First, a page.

Vanessa Reilly is a teacher, teacher trainer, and author. In this article, she shares her advice on how to make the Primary and Pre-Primary classroom a stress-free environment.
The greatest weapon against stress is our ability to choose one thought over another.” (William James)
I am often asked for advice about ways of making our English classes efficient and motivational, yet fun. As teaching is such a complex skill, with so many factors to consider, it’s very difficult to narrow it down to just a few ideas but I have tried to limit myself to ten.
1. Establish a routine and rules from the first class
With pre-school or lower-primary children, setting up a classroom routine is as important as any other element of your class. Once routines are carefully established, children know what we expect of them. A well-chosen routine can save valuable class time, help with discipline, and allow you to spend more time on meaningful instruction.
It’s important to establish a clear routine from Day 1. Simple routines like a Hello and a Goodbye song to mark the start and end of English time, and different ways of controlling transitions between activities like using songs or chants to signal a change from story time to table-time are important in pre-school and early primary classes. Younger children love it when their lives are predictable. The best way to capitalise on this is to build a routine into your classes, making life easier for you too.
The reason why children at this stage love routines is because they do not have a developed concept of time and they measure their time in school by the activities they do at set times in the school day.
With older children you might have a lesson negotiating classroom rules where they volunteer behaviours which they think will help to make the classroom a happier place and to help them get the most out of lessons. You will often be impressed and surprised with some of their ideas; like treating each other with respect, always doing their best work and handing homework in on time! You can then make a list of their rules and even get everyone, including you, to sign it. Make photocopies of the list for everyone to stick inside their books and you can enlarge it to display somewhere in the classroom.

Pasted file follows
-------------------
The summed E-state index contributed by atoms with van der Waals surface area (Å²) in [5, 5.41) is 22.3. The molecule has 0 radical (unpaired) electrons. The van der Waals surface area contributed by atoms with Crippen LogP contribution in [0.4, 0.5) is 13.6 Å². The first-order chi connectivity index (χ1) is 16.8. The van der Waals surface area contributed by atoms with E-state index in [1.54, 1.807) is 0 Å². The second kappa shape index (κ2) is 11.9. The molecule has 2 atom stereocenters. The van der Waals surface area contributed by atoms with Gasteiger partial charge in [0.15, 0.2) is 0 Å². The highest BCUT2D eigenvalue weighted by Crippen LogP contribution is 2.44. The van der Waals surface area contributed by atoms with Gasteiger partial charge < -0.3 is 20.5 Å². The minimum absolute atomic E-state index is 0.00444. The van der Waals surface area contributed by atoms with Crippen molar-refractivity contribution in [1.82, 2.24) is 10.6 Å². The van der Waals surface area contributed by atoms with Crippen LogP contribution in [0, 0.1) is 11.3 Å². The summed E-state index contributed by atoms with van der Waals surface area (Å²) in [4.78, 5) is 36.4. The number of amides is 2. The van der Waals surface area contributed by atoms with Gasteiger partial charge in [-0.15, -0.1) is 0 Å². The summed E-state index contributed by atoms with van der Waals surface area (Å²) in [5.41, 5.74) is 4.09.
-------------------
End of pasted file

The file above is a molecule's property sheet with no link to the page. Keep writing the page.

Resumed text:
2. Use variety
Although chocolate is delicious and many of us could happily eat it every day, we would soon become bored with a diet of chocolate. Why? Because it would no longer be a novelty. We would actually start to feel sick of it! The same can true of any classroom activity. A favourite activity can be fun and educational, but if we do it in the same way every day and only do that type of activity, it can become boring. We know that different children learn in different ways and that different activities cater for their needs in English. Stories provide children with input, as do songs, rhymes and chants. Play, drama and well-chosen games help them internalize language and use it to communicate. However, there are many other activities children enjoy that help them learn language and we should exploit them to full advantage. For example, Alan Maley says of using art and craft in the English classroom:
While making things, children also make meaning. As they explore shapes, colours, textures, constructions, they are extending their experience and understanding of the world – and doing it through the medium of the foreign language.” (In the foreword of Wright, A, 2001)
3. Have fun
Creating fun in the classroom does not mean that the children have to be on the go constantly or that you, the teacher, have to be the all singing all dancing entertainer. Fun can be created in many ways – singing, stories, quizzes, chants, games, acting out, TPR activities… The list is endless. Believe it or not, one of my students’ favourite games is the List Game, where they choose 6 topics, which I write on the board and number from one to six, each number corresponding to the sides of a dice. The children get into teams. One team throws the dice and all the teams have 3 minutes to write a list of words from that topic. They have as much fun with this game as with a running dictation or TPR game.
4. There needs to be language pay-off
Whilst it’s important to make learning fun for young learners, in the limited amount of time we have for English, we need to make sure that there is what Rixon calls language pay-off in every activity. When preparing a game or any other activity, it is important to be clear about the language and learning objectives. We can sometimes get carried away when we see our students having fun, however we must be sure that there is enough language learning going on to justify the activity.
Monitoring is most important during communicative group activities as many will revert to L1. Children find an award very motivational, e.g. a gold star for the table using the most English, or you could give the table not using enough English an Untrophy.
5. Music and movement
The dictionary defines music as an “art of sound in time that expresses ideas and emotions through elements of rhythm, melody, harmony and colour.” (http://dictionary.reference.com/)
Music has unique qualities and a well-chosen song or piece of music can provide language learning benefits from Pre-Primary all the way up to the end of Primary, providing the children with useful language input that can be fun at the same time. If the children leave your classroom singing an English song in their head they will carry it with them all day and at home too, something Tim Murphey referred to as S-S-I-T-H-P – Song Stuck in the Head Phenomenon.